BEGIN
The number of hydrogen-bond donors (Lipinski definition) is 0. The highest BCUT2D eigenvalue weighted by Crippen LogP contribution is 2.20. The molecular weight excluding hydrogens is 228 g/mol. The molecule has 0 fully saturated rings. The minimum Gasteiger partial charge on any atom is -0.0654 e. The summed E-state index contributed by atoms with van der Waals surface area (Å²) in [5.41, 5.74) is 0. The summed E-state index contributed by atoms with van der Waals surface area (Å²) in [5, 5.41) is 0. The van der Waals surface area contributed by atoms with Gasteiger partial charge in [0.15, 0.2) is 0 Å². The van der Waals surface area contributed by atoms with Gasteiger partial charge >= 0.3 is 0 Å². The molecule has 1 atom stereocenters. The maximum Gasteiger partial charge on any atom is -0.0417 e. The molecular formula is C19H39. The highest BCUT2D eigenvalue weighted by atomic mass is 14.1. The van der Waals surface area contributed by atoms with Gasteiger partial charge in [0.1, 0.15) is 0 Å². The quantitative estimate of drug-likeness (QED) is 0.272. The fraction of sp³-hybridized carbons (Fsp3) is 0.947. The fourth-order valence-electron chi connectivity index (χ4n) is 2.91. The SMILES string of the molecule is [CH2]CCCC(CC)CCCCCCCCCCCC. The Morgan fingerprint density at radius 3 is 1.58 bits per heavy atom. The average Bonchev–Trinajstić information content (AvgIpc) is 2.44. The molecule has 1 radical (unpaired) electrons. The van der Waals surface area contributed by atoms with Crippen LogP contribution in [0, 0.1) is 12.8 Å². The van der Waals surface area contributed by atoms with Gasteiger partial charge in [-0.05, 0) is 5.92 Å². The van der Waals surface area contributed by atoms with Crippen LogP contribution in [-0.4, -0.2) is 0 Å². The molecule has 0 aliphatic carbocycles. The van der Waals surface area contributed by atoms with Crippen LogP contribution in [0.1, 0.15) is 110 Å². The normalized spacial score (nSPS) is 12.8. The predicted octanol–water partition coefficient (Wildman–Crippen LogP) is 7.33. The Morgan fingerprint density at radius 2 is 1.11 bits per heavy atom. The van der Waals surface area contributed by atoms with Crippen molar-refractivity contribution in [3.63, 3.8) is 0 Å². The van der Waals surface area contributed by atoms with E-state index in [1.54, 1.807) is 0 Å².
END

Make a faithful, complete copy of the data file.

The number of hydrogen-bond donors (Lipinski definition) is 0. The highest BCUT2D eigenvalue weighted by Crippen LogP contribution is 2.20. The molecular weight excluding hydrogens is 228 g/mol. The molecule has 0 fully saturated rings. The minimum Gasteiger partial charge on any atom is -0.0654 e. The summed E-state index contributed by atoms with van der Waals surface area (Å²) in [5.41, 5.74) is 0. The summed E-state index contributed by atoms with van der Waals surface area (Å²) in [5, 5.41) is 0. The van der Waals surface area contributed by atoms with Gasteiger partial charge in [0.15, 0.2) is 0 Å². The van der Waals surface area contributed by atoms with Gasteiger partial charge >= 0.3 is 0 Å². The molecule has 1 atom stereocenters. The maximum Gasteiger partial charge on any atom is -0.0417 e. The molecular formula is C19H39. The highest BCUT2D eigenvalue weighted by atomic mass is 14.1. The van der Waals surface area contributed by atoms with Gasteiger partial charge in [0.1, 0.15) is 0 Å². The quantitative estimate of drug-likeness (QED) is 0.272. The fraction of sp³-hybridized carbons (Fsp3) is 0.947. The fourth-order valence-electron chi connectivity index (χ4n) is 2.91. The SMILES string of the molecule is [CH2]CCCC(CC)CCCCCCCCCCCC. The Morgan fingerprint density at radius 3 is 1.58 bits per heavy atom. The average Bonchev–Trinajstić information content (AvgIpc) is 2.44. The molecule has 1 radical (unpaired) electrons. The van der Waals surface area contributed by atoms with Crippen LogP contribution in [0, 0.1) is 12.8 Å². The van der Waals surface area contributed by atoms with Gasteiger partial charge in [-0.05, 0) is 5.92 Å². The van der Waals surface area contributed by atoms with Crippen LogP contribution in [-0.4, -0.2) is 0 Å². The molecule has 0 aliphatic carbocycles. The van der Waals surface area contributed by atoms with Crippen LogP contribution in [0.1, 0.15) is 110 Å². The normalized spacial score (nSPS) is 12.8. The predicted octanol–water partition coefficient (Wildman–Crippen LogP) is 7.33. The Morgan fingerprint density at radius 2 is 1.11 bits per heavy atom. The van der Waals surface area contributed by atoms with Crippen molar-refractivity contribution in [3.63, 3.8) is 0 Å². The van der Waals surface area contributed by atoms with E-state index in [1.54, 1.807) is 0 Å².